The Tokamachi Snow Festival is held annually for three days surrounding the third Saturday of February. It calls itself the first ever snow festival celebrated in Japan, having had its first edition in 1950, the same year that the Sapporo Snow Festival started. Many snow sculptures are created for the occasion and exhibited at various locations in the city.
Located in the mountainous interior of Niigata Prefecture, the city of Tokamachi experiences one of the highest snowfall rates in Japan, with snow often piling up to a height of two meters or more. The hardship caused by these large amounts of snow are partly the cause for the depopulation trend that this rural area has been suffering under. To counteract the negative aspects of the high precipitation, the Tokamachi Snow Festival celebrates the abundant snow as a means of enjoyment for both the residents and visitors.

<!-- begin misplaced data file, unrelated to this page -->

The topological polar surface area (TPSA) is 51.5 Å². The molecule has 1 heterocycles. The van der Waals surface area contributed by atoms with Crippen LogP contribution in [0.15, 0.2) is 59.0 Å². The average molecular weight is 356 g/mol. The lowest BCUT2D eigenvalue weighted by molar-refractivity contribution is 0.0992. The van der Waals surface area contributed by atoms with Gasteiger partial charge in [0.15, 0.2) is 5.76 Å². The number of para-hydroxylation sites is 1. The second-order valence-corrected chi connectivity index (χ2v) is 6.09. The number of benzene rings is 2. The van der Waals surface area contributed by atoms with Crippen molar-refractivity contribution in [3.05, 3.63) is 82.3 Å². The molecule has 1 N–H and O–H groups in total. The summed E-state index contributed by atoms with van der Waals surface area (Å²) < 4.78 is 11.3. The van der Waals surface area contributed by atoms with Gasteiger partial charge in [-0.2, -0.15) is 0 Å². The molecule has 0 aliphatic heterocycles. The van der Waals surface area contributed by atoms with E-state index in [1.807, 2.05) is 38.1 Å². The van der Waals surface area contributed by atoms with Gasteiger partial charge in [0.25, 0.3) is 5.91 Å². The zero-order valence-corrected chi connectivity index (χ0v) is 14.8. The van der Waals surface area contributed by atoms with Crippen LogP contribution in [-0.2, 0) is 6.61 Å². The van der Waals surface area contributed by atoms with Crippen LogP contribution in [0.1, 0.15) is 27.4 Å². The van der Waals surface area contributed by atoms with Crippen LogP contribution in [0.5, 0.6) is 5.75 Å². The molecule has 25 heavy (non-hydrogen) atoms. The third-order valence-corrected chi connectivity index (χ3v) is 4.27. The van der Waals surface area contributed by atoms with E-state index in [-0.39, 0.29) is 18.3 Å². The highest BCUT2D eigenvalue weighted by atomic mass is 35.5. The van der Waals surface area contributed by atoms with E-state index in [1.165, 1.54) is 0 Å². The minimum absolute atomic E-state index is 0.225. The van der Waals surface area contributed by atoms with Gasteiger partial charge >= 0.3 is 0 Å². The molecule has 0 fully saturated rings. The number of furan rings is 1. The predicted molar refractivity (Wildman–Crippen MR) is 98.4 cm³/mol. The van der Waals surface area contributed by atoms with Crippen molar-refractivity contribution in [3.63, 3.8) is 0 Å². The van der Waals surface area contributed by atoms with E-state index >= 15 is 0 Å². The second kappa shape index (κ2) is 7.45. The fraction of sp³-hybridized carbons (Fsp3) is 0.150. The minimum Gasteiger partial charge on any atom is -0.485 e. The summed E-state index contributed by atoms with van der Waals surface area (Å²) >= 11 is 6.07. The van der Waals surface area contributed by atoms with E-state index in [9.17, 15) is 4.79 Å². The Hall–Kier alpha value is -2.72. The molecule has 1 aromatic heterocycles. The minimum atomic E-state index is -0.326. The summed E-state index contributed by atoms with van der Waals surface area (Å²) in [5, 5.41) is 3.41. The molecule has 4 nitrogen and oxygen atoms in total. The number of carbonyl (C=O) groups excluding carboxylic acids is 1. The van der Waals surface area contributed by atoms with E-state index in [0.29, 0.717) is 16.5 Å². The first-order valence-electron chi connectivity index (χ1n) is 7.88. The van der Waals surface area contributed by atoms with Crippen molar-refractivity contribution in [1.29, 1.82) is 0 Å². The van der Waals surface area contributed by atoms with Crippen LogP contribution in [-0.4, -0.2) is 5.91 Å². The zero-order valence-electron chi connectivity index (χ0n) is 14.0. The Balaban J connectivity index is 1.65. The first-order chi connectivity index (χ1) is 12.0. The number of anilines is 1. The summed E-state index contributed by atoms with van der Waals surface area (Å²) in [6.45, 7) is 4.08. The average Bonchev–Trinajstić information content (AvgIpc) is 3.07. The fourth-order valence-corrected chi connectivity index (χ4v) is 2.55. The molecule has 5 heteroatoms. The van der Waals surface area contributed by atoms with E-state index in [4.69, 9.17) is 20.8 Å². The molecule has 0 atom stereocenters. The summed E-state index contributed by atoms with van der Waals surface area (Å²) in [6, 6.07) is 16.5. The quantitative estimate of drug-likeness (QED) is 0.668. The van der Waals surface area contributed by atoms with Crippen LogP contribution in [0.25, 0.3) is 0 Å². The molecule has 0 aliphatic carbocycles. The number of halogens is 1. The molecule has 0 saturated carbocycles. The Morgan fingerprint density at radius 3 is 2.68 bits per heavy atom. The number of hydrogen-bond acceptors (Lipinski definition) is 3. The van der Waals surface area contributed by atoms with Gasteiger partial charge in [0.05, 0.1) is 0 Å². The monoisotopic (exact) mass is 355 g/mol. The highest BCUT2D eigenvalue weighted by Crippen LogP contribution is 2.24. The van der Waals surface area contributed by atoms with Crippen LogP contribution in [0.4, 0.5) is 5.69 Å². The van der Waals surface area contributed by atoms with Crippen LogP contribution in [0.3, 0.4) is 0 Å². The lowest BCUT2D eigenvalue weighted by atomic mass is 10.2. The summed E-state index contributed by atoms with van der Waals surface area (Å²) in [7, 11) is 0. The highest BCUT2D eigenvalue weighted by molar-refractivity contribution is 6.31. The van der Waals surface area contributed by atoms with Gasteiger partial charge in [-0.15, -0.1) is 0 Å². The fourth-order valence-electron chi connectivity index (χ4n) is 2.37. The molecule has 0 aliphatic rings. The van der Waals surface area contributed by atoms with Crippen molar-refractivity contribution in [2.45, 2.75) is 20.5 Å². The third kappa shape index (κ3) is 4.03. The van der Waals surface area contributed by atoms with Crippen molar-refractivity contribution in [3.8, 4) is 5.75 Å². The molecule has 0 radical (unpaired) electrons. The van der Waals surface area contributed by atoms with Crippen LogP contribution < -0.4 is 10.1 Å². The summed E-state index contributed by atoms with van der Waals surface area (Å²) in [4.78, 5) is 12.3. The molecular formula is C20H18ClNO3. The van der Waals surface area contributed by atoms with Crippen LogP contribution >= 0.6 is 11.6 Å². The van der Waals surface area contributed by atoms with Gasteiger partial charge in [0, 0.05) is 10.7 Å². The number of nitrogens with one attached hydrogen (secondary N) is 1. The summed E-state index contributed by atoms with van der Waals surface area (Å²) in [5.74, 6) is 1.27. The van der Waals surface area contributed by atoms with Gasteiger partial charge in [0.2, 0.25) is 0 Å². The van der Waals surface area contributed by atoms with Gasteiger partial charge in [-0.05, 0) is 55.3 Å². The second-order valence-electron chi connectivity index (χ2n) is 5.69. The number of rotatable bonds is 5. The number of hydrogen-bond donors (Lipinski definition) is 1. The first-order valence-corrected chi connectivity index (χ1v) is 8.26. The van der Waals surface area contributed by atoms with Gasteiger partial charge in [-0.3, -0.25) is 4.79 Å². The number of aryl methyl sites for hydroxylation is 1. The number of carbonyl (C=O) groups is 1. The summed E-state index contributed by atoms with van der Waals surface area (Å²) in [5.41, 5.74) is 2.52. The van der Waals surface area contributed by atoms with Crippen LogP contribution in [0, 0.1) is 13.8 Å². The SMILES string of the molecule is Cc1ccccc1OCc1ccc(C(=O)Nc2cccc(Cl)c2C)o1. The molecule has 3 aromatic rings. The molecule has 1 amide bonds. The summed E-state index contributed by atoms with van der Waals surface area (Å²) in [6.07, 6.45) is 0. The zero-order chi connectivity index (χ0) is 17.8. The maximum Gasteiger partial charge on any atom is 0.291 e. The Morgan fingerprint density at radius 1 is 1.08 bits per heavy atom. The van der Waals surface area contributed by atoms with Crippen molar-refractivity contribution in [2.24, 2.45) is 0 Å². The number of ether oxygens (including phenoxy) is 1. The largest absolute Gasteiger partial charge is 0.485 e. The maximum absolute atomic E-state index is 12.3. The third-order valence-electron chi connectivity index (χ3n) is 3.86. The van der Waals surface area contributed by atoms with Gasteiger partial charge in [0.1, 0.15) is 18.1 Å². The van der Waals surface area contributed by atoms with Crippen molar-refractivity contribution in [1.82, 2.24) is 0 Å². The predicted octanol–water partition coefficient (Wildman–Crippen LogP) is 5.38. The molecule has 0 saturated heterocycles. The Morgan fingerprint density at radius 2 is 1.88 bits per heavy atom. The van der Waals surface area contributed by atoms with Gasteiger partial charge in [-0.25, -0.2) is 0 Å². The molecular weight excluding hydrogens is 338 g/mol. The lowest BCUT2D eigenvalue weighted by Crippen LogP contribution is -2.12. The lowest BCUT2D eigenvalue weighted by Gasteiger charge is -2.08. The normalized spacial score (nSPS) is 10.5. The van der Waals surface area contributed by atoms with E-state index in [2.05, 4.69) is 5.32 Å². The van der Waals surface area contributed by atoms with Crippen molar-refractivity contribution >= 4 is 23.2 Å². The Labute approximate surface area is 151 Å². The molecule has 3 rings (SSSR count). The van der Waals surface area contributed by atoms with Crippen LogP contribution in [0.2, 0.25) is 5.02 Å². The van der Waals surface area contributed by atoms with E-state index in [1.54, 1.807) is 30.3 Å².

Compared to the Sapporo Snow Festival, the Tokamachi Snow Festival has a less commercial and more neighborhood atmosphere to it. A distinctive charm lies in the city’s rural environment where the many snow sculptures are created. Some of them are grouped in clusters at sites called “hiroba”, while others are located individually, sometimes at relatively isolated places. The variety of sculptures include art pieces entered for competition, specially created pieces to simply delight visitors, as well as creations by local school children.
The city’s residents and shop keepers also contribute to the festive spirit by making snowmen and snow decorations around their houses, along streets and especially in front of the stores in the city center. Amazake, a type of warm sweet rice wine with zero or close to zero alcohol content, is commonly offered to visitors for free at the various festival sites.